[JURIST] The National Congress of Bolivia [official website, in Spanish] narrowly approved a national referendum on a new constitution [JURIST news archive] Thursday after members of the Bolivian Constitutional Assembly [official website, in Spanish] approved the draft constitution [JURIST report] in December. The new constitution, supported by Bolivian President Evo Morales [official website, in Spanish; BBC profile], would give the president more power over natural resources, collapse Bolivia's legislature into one body, and allow the president to seek election for two consecutive five-year terms. Morales supporters rallying outside of the congressional building Thursday prevented many of the opponents of the draft constitution from entering the building and participating in the vote.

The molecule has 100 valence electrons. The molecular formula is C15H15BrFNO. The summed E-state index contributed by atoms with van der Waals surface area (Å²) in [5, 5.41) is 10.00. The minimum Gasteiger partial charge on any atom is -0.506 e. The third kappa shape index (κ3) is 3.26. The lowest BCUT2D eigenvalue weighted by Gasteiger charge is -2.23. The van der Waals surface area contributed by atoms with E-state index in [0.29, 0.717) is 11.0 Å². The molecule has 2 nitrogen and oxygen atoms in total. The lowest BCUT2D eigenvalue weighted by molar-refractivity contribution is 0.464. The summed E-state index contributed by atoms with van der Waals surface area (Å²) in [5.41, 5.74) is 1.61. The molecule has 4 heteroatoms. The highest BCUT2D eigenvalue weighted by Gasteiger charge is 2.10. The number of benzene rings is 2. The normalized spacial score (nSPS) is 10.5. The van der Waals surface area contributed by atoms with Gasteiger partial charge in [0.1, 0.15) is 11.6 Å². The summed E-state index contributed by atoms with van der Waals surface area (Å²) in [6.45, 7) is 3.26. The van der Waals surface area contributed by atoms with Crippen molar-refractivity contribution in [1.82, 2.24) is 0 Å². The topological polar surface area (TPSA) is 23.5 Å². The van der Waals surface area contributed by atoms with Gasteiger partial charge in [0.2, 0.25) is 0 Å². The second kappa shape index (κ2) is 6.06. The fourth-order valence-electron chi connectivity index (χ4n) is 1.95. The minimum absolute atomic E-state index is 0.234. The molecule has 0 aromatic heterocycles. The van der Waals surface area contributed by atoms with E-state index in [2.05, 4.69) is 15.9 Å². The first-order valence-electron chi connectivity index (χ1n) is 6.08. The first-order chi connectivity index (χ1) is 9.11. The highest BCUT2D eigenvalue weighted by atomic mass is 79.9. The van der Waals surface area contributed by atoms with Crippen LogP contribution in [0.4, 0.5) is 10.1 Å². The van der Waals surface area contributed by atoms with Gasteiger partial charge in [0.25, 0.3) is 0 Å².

The Constitutional Assembly first gave preliminary approval [JURIST report] to the new draft constitution in November 2007 amid protests that the constitution gave the president indefinite power; the current constitution [text, in Spanish] prohibits a president from seeking election to consecutive terms. The Constitutional Assembly was suspended in September after violent protests by students and opposition parties, and governors from the country's six wealthiest provinces have consistently opposed the reforms [JURIST reports]. AP has more.